It is impossible to objectively review a biennale, where so much depends on what route you take, what corner you turn, what artists you happen to meet. Arriving at the 5th Singapore Biennale, entitled ‘An Atlas of Mirrors’, this critical conundrum seemed heightened, as the curatorium of nine experts from around Southeast, South and East Asia provided, not so much a roadmap through the 58 artworks occupying nine ‘conceptual zones’, as a labyrinth. With the Biennale’s title partly inspired by the 1991 film Prospero’s Books, my personal experience was not unlike being immersed in Peter Greenaway’s film – beautiful though often obtuse, with flashes of visual poetry lighting the way.
My first key turning point took me, ironically, away from the Biennale’s primary site – the former St Joseph’s Institution that is the Singapore Art Museum – and down a side street past a shop selling Catholic religious souvenirs. Setting up shop opposite was Swedish-based Malaysian artist Chia Chuyia. Behind a protective pane of glass, and with a look of sweet determination, Chia sat, knitting herself a suit from green strands of leek – ‘to protect the body,’ she has said, ‘from an unknown future.’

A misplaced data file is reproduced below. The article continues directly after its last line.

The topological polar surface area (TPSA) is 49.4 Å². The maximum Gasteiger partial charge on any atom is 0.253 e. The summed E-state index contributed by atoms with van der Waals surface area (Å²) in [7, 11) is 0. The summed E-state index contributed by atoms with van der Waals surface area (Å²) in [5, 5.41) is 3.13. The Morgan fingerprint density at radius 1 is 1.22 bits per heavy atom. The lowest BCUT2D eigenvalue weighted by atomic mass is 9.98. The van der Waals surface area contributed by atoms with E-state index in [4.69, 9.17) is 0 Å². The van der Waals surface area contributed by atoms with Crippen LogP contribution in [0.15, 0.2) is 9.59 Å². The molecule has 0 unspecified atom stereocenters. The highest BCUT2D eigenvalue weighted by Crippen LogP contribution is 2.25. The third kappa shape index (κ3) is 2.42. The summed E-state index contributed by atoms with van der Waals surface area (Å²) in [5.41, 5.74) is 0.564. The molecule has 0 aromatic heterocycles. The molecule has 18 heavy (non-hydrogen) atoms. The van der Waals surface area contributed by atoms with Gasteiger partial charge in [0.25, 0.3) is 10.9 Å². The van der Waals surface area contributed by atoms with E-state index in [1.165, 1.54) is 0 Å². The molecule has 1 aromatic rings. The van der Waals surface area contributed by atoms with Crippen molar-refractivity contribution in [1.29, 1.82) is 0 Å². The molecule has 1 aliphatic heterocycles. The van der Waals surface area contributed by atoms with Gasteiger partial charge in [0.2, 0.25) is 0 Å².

On the top floor of the 8Q building above Chia’s performance, I found Pakistani artist Adeela Suleman surrounded by her exquisite Persian and Mughal-inspired miniature paintings on ceramic plates with elaborately carved frames. Like highly perfumed flowers, the paintings drew me in to discover scenes of surprising blood-spurting carnage. As the artist has noted, ‘the more heinous the crime, the more beautiful the object needs to be’.
Interestingly, it was a morning’s excursion away from the Biennale, to the off-site parallel project of Berlin-based French artist Agathe de Bailliencourt at the new Hermès gallery Aloft, that helped unlock the labyrinth for me. Contemplating Bailliencourt’s pencil drawings of clouds formed by the multitudinous repetition of the word maintenant (or, ‘now’ in French), and adjacent Zen pebble garden of subtly shaded tones of pastel blue, entitled ‘Here from Here’, I realised that what the Biennale was offering through its maze of mirrors and maps was a precious sense of being and belonging in this part of Southeast Asia.
Michael Fitzgerald, Editor